Non Invasive sampling of fetal nucleic acid

Scientists have developed what is termed non invasive prenatal testing using maternal blood samples as a means of determining fetal health; this method is entirely safe, posing no threat whatsoever to the unborn baby or the mother. The test requires a medical blood draw from the expectant mother. Some leading companies such as International Biosciences are offering this non invasive test as a means of determining paternity of the child at around 10 weeks.

Amongst the first to pioneer studies were researchers at Stanford University who succeeded in mapping the entire genome of the unborn child using a simple blood draw. A maternal blood taken from an expecting mother sample will contain fetal DNA in both nucleated and cell-free form. The presence of fetal DNA in the peripheral maternal blood is due to fact that some dead fetal cells are able to penetrate the placenta and enter the blood stream. It in fact through the death of placental cells, a process known as apoptosis, that these DNA fragments make their way into the blood stream.

The first studies were however, stalled by a major challenge: the difficulty of distinguishing the maternal DNA and the fetal DNA in the blood sample. If the fetus was male distinguishing fetal DNA from maternal DNA could be done by identifying Y chromosome-specific genetic markers in the blood. But the issue was made more complex when the fetus was female as the blood sample could only contain X chromosome sequences.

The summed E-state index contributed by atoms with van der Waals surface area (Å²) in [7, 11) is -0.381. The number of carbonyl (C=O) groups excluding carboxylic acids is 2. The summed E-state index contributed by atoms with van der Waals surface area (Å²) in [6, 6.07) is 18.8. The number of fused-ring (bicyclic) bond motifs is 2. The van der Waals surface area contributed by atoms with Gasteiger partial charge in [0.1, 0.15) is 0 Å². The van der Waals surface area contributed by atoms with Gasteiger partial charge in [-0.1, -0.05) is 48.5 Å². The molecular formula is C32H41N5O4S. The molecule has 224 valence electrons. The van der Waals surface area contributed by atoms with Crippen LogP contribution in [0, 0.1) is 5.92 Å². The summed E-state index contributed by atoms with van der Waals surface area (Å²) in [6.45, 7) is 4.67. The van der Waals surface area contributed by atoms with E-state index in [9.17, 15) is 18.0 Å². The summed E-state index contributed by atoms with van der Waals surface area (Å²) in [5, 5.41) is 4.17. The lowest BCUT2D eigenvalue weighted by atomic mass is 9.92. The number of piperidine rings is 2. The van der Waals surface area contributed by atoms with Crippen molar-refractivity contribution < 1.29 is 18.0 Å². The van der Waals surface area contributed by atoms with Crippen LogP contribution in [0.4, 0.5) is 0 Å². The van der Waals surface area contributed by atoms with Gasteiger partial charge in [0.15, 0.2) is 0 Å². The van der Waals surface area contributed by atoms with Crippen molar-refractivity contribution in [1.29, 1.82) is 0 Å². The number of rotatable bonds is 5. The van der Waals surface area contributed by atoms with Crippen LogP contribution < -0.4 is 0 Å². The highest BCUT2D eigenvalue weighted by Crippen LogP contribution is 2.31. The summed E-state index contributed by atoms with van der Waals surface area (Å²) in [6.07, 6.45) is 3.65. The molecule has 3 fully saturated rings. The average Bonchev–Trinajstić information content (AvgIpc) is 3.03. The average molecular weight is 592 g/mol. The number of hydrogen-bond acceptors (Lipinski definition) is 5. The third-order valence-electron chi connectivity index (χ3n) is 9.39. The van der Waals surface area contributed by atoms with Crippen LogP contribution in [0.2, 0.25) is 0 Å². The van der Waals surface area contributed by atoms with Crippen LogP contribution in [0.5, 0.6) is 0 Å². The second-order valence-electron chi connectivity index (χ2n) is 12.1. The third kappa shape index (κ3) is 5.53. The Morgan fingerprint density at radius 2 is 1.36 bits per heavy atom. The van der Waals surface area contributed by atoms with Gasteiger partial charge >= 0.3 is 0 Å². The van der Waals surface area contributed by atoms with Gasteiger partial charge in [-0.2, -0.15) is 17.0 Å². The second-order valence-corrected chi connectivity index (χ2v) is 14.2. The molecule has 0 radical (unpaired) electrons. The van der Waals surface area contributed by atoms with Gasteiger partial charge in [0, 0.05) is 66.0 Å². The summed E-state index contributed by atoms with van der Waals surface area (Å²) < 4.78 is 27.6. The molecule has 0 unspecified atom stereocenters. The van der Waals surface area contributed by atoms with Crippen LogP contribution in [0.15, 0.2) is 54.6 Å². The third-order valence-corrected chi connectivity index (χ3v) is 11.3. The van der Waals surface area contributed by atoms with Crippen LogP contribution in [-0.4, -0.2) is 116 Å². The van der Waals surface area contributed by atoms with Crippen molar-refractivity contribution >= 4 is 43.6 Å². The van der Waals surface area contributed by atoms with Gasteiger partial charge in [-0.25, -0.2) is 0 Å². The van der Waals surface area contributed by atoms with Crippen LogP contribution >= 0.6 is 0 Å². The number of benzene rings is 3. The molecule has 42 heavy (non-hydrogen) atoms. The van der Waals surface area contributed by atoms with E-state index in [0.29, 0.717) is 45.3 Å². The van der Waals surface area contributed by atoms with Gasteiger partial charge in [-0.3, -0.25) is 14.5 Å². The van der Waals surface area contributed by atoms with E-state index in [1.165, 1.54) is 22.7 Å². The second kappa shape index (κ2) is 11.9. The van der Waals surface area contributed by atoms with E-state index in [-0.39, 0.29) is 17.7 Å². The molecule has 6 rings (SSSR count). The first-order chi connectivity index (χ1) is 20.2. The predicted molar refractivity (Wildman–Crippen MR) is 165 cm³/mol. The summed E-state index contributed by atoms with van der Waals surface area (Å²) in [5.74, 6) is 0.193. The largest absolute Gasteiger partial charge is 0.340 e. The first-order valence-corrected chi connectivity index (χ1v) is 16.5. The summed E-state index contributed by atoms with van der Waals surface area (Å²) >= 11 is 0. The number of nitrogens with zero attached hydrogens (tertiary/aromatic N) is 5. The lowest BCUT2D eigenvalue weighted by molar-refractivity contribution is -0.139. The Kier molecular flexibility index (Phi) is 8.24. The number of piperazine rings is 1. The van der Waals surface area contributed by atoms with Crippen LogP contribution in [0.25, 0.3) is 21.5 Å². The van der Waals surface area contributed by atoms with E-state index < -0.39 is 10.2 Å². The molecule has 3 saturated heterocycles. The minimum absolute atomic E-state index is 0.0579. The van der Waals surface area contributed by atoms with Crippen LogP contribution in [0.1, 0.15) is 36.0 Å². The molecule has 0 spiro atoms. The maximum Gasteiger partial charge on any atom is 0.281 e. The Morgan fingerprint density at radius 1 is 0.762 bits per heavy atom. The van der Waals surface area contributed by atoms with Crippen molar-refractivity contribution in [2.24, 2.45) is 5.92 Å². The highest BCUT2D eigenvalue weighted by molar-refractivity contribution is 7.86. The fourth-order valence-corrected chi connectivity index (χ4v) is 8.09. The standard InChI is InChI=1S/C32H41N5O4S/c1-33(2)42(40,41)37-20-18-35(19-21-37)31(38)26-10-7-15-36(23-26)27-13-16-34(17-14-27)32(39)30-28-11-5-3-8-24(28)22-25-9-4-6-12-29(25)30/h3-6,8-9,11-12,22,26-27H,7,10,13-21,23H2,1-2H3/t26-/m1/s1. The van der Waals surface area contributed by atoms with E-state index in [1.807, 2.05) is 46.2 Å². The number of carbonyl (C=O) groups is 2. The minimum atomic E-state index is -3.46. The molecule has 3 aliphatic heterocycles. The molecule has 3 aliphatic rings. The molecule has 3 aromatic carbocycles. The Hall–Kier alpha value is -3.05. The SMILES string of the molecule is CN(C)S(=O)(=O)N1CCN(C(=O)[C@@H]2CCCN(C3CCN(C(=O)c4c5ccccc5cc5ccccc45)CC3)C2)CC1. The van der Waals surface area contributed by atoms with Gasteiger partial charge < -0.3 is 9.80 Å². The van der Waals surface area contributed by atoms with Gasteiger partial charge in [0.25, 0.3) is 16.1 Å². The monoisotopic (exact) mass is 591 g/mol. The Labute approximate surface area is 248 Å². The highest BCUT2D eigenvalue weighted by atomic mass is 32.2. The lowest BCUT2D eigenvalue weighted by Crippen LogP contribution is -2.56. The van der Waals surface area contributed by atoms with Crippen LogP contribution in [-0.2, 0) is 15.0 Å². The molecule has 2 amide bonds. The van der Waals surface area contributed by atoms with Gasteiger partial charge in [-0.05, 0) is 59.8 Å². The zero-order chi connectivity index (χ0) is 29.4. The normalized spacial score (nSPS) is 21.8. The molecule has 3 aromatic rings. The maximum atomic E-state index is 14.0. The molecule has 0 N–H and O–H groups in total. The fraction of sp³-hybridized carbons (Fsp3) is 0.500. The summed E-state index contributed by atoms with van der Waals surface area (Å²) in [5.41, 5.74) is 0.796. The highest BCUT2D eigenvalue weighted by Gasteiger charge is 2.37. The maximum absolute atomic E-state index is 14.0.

Analysis tends to focus more on cell free fetal nucleic acid than on nucleated cells despite the fact that the former is found in higher volumes at any given time in pregnancy. The reason for choosing cell free DNA is simple: nucleated fetal DNA remains in the blood for long stretches of time (even years). Analysis of a blood sample from a current pregnancy could reveal both DNA from the current pregnancy but also DNA from previous pregnancies. This leads to the possibility of a misdiagnosis which could have very serious repercussions.

Many companies have launched tests which can detect anomalies or abnormalities in the unborn fetus. One of these is Sequenom whose maternal blood analysis can reveal cases of Trisonomy 21. Another US company is Natera, which offers very advanced genetic testing services including pre-implantation Genetic Diagnosis. Their prenatal test is able to diagnose an array of conditions including Down syndrome, Edwards Syndrome, Patau Syndrome and sex chromosome abnormalities. Some studies on prenatal blood sampling have detected increased levels of male DNA in maternal blood samples in cases where the mother was carrying a fetus suffering from an aneuploidy, in this case Trisomy 21.

The future looks indeed very promising and it is highly likely that conventional sampling methods such as amniocentesis or chorionic villus sampling will eventually become a thing of the past.


Conger K., (2012) New method enables sequencing of fetal genomes using only maternal blood sample. Available at []

Dhallan R., Emche X, S., Damewood M., Bayliss P., Cronin M., Barry J., Betz J., Franz K., Gold K., Vallecillo B., Varney J., (2007) A non-invasive test for prenatal diagnosis based on fetal DNA present in maternal blood: a preliminary study, Lancet, 369(9560), pp. 474-81.

Levy, Y. 2008. Fetal DNA Sequenced From Mother’s Blood. Available at []

Wolfberg A., Prenatal diagnosis using cell-free fetal nucleic acids in maternal blood, Available at []

Zhong XY., Bürk MR., Troeger C., Jackson LR., Holzgreve W. ,S. Hahn, 2000. Fetal DNA in maternal plasma is elevated in pregnancies with aneuploid fetuses. Prenatal Diagnosis, 20 (10). p.795-8